In some cases, the method can involve determining whether the power provision available from a less important spacecraft is compatible with the more important spacecraft. In some cases, the method can involve determining whether the less important spacecraft and the more important spacecraft are capable of a rendezvous, for example, whether they have compatible docking connections, whether they are in close enough proximity to one another, or whether the risk involved with a rendezvous is too great to be worthwhile. In some cases, the docking compatibility, resource compatibility, or both, can be determined before the method proceeds to determine whether the less important component has the needed power provision, because if the two components are not capable of a rendezvous with one another, then it may be immaterial whether the less important component has the needed resource.

While spacecraft have been exemplified herein as the system components, it is to be understood that other systems and components are also within the scope and spirit of the present teachings. The multi-agent autonomic system described herein can comprise a swarm of spacecraft, a plurality of unmanned vehicles, a plurality of unmanned aerial vehicles, a multi-component communications system, a swarm of underwater crafts, a swarm of unmanned underwater crafts, a plurality of robots, a constellation of satellites, or the like, and all of these systems should be considered to be within the realm of the present teachings.

Other embodiments of the present invention will be apparent to those skilled in the art from consideration of the present specification and practice of the present invention disclosed herein. It is intended that the present specification and examples be considered as exemplary only with the true scope and spirit of the invention being indicated by the following claims and equivalents thereof.

Claims (30)

What is claimed is:
1. An autonomic system, the autonomic system comprising:
a plurality of autonomic components, the plurality of autonomic components comprising a coordinating autonomic component and a plurality of autonomic worker components, each autonomic component of the plurality of autonomic components being programmed to (i) generate signals indicative of one or more triggering events, (ii) send the signals to the coordinating autonomic component, and (iii) decide to undergo a self-sacrifice procedure based on the occurrence of at least one of the one or more triggering conditions,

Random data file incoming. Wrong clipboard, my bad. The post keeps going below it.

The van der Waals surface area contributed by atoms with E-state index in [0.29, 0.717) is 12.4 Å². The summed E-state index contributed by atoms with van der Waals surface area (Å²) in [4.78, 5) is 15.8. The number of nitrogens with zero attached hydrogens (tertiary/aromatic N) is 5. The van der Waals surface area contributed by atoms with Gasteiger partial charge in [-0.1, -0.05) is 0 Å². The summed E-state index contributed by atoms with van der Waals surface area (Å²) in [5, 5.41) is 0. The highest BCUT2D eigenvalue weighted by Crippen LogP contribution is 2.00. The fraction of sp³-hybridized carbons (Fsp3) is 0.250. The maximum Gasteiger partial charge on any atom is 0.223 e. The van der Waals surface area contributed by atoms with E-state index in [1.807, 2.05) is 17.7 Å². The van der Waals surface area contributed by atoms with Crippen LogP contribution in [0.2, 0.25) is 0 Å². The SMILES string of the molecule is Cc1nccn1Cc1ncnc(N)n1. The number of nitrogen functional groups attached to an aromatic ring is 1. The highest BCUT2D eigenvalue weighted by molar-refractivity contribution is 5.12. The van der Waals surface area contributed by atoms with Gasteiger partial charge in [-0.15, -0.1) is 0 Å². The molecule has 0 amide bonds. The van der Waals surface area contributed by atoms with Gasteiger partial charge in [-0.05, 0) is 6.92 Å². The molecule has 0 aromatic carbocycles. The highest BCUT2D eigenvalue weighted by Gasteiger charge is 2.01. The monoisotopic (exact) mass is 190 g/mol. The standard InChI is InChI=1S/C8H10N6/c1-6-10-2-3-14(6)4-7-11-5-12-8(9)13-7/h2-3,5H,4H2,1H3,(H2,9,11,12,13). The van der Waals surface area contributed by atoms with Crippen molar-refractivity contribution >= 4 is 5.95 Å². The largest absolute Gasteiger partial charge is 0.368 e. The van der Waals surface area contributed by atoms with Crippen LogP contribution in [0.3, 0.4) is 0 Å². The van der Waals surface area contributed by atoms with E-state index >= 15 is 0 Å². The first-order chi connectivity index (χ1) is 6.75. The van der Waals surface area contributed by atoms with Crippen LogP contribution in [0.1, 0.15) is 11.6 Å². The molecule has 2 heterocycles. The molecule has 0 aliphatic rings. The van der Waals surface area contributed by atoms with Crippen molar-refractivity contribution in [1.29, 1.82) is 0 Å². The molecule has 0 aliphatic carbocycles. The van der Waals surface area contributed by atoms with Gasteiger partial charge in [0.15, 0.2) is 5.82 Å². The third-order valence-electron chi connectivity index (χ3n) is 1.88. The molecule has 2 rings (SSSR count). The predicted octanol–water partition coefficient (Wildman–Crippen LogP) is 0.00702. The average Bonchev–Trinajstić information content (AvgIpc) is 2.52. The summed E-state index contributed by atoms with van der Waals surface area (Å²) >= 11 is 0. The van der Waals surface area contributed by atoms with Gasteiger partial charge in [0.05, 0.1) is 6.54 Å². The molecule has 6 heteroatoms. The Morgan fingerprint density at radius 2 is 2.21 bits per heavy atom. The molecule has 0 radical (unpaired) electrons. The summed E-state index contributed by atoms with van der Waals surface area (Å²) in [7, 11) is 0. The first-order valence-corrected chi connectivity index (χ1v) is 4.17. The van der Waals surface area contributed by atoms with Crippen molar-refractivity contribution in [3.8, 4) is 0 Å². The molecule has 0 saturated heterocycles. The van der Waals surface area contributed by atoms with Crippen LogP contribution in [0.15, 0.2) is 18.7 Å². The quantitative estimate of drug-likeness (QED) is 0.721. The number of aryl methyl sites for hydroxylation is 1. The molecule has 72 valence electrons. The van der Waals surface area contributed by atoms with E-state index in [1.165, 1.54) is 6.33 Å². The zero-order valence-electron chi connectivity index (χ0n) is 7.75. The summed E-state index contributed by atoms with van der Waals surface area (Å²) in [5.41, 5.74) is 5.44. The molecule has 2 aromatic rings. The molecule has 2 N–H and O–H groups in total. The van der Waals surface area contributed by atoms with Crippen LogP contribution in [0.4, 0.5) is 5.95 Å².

wherein the coordinating autonomic component is programmed to assign programmed tasks and issue instructions to each of the plurality of autonomic worker components, each of the autonomic worker components comprises one or more resources, and, following at least one or more triggering conditions, at least one of the autonomic components of the plurality of autonomic components donates one or more of its resources to one of the other autonomic components of the plurality of autonomic components, wherein the one or more triggering events comprises one or more of:
an incorrect operation;
a determination of likelihood of jeopardizing a primary objective;
a failure to perform a self-configuration operation;
a failure to perform a self-healing operation;
a failure to perform a self-optimizing operation;
a failure to perform a self-protecting operation;
a failure to perform another self-operation; and
a need to provide a resource to a more important autonomic component of the system, wherein an autonomic component is more important for being at least one of a necessary data collection device, a carrier of a scientific instrument, a carrier of an optical component, a unique component, or the like.
2. The autonomic system of claim 1, wherein at least one of the autonomic worker components is configured to self-sacrifice by self-destruction.
3. The autonomic system of claim 1, wherein the one or more resources comprises one or more power provisions.
4. The system of claim 3, wherein the one or more power provisions comprises at least one of a fuel cell, a fuel, a rocket, a rocket booster, a solar panel, a solar sail, a catalyst, a reactant, a reactor, an engine, a motor, a thruster, a drive, a magnet, and a combination thereof.
5. The system of claim 1, wherein at least one of the plurality of autonomic worker components is configured to self-sacrifice by donating a power provision to another one of the autonomic components.
6. The autonomic system of claim 1, wherein the plurality of autonomic components comprises one or more space exploration vehicles.